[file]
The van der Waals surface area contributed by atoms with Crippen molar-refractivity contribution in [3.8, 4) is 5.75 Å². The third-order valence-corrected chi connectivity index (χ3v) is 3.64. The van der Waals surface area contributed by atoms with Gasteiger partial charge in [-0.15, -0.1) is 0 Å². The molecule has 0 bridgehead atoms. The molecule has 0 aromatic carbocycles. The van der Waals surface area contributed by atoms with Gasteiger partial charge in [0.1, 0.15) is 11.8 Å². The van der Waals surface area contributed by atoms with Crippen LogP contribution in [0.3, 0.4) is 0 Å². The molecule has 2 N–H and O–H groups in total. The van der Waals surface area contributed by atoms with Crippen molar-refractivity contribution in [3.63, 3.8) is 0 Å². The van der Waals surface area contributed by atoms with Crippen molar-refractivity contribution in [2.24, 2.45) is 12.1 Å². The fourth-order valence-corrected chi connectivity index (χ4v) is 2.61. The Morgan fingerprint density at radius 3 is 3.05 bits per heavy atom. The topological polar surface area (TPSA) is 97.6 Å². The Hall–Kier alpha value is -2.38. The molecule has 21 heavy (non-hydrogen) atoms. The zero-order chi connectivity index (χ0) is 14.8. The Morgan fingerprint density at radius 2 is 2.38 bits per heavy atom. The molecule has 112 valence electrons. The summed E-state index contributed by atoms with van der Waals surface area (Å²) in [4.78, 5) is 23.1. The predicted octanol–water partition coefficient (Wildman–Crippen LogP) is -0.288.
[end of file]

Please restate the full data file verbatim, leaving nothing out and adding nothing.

The van der Waals surface area contributed by atoms with Crippen molar-refractivity contribution in [3.8, 4) is 5.75 Å². The third-order valence-corrected chi connectivity index (χ3v) is 3.64. The van der Waals surface area contributed by atoms with Gasteiger partial charge in [-0.15, -0.1) is 0 Å². The molecule has 0 bridgehead atoms. The molecule has 0 aromatic carbocycles. The van der Waals surface area contributed by atoms with Gasteiger partial charge in [0.1, 0.15) is 11.8 Å². The van der Waals surface area contributed by atoms with Crippen LogP contribution in [0.3, 0.4) is 0 Å². The molecule has 2 N–H and O–H groups in total. The van der Waals surface area contributed by atoms with Crippen molar-refractivity contribution in [3.63, 3.8) is 0 Å². The van der Waals surface area contributed by atoms with Crippen molar-refractivity contribution in [2.24, 2.45) is 12.1 Å². The fourth-order valence-corrected chi connectivity index (χ4v) is 2.61. The Morgan fingerprint density at radius 3 is 3.05 bits per heavy atom. The topological polar surface area (TPSA) is 97.6 Å². The Hall–Kier alpha value is -2.38. The molecule has 21 heavy (non-hydrogen) atoms. The zero-order chi connectivity index (χ0) is 14.8. The Morgan fingerprint density at radius 2 is 2.38 bits per heavy atom. The molecule has 112 valence electrons. The summed E-state index contributed by atoms with van der Waals surface area (Å²) in [4.78, 5) is 23.1. The predicted octanol–water partition coefficient (Wildman–Crippen LogP) is -0.288.